There is a rumoured $70,000 as operating license fee targeted at ORide, Gokada and other ride hailing startups supposedly proposed by the Lagos State government.
While the rumour has already garnered much debates on Twitter and other social media platforms, there signs it could be mere rumours and could as well be true going by the taciturn posture of the state government towards similar cases.
According to people who quoted unnamed sources within the state government circles, the proposed license which could come into effect any moment would require ride hailing startups such as ORide and Gokada coughing out as much as ‘N25 million (about $70,000) annually per 1,000 bikes. A further N30,000 will be paid for each registered bike after the 1,000 mark.’
PageOne.ng cannot confirm or deny this rumoured but ‘humongous’ fee but there indications that the state government could be planning to regulate the operations of participating startups providing bike hailing in Lagos State, a city with one of the most hectic traffic in the world due to congestion and poorly-upgraded road networks.
One source from one the two largest bike hailing startups told PageOne’s startup desk that the government has not intimated the company with any proposal of a license fee but there are prerequisite registrations and filings required of any major transportation service provider operating as a corporate entity.
The source also confirmed that its partnership team are in active consultations with the Lagos government as to how to standardise the required registrations and regulatory oversight required of a typical bike-hailing service provider.
In recent times, Gokada and ORide as well as Max have raised various series of finding to scale their bike hailing operations across the city as well as expanding their tentacles to other states particularly Ibadan, a strategic but less commercial city.
The Lagos State government had in past came up with regulatory directions for motorcycles as a means of transportation and logistics across the state. However, it did not require any special license for such operations, although there were no bike hailing startup in the state, the regulation basically grouped authorisation for the use of motorcycles based on engine capacities.
According to an amended road traffic law in 2013 that regulated the use of motorcycles, the law stipulated that the engine capacity of any motorcycle that must operate in the state must be above 200CC.” During the Governor Babatunde Raji Fashola Adminstration, many companies took advantage of this simple law to upgrade their delivery bikes. Apart from buying such bikes, owners of the motorcycles were required to register them by paying the required levies and fees as required depending on the mode of use (personal or commercial). The encouraging nature of the law also saw to the emergence of various last mile logistics startup without much fuss.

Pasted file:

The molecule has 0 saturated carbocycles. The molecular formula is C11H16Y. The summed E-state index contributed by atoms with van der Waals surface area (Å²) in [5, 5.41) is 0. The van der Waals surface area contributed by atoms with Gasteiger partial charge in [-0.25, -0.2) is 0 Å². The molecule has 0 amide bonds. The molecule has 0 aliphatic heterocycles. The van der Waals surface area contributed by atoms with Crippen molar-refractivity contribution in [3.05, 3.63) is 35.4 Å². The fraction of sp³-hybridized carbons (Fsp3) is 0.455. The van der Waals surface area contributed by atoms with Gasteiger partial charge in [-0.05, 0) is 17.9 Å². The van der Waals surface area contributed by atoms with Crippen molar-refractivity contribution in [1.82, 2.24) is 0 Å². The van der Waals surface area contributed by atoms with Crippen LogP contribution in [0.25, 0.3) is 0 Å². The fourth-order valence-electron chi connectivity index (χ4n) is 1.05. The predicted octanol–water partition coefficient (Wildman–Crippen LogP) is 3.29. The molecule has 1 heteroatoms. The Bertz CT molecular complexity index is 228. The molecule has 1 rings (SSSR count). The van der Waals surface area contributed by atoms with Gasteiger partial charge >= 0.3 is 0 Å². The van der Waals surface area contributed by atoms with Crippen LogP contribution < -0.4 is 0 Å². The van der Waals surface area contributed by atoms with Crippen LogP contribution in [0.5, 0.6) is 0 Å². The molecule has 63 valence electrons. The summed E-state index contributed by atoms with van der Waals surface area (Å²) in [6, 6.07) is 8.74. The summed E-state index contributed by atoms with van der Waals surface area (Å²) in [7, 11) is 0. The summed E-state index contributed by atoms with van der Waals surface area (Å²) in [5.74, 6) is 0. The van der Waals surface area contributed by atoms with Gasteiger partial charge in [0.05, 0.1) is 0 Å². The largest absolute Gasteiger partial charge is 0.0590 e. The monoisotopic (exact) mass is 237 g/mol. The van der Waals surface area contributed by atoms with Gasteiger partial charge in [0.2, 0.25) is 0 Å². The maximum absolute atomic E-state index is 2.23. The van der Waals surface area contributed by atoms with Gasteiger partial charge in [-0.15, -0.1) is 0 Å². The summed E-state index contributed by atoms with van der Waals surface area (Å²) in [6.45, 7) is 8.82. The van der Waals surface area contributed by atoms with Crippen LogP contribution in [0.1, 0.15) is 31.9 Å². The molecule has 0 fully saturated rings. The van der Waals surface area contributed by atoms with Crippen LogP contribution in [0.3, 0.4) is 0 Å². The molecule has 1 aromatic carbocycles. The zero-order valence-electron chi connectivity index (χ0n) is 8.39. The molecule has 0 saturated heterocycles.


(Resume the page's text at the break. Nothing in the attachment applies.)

However, the latest but supposed licencing regime will not only be draconian but anti-innovation in a state that badly requires a diversification of its means of transportation away from cars and buses.
The seemingly hostile nature of the government has already emboldened existing trade unions of motorcycle riders to impose unrealistic levies on riders of Gokada, ORide and its other peers. There were viral videos showing touts and supposed officials the unions seizing bikes while demanding for tickets from riders.
The lack of direction and clarity from the Lagos State government has already sent negative signals to would be investors who could have invested in the sector thereby standardising bike-hailing services in the city and the state at large. According to an unverified source, ride-hailing giant, Uber Technologies Inc is said to have suspended its plan to launch its bike-hailing business in Nigeria. The company has already started its UberBoda in Kenya alongside its biggest rival, SafeBoda. Former Taxify, now Bolt has also refused to start its motorcycle business in Lagos. Last week, we reported that the Uber rival in ride-hailing has started its bike-hailing service in Ibadan. In few months, Lagos could keep losing organised and innovative startups from its domain as a result of its actions and inactions.
These next few weeks would determine whether the Lagos State government would stifle businesses that are solving existential albeit peculiar problems in the state.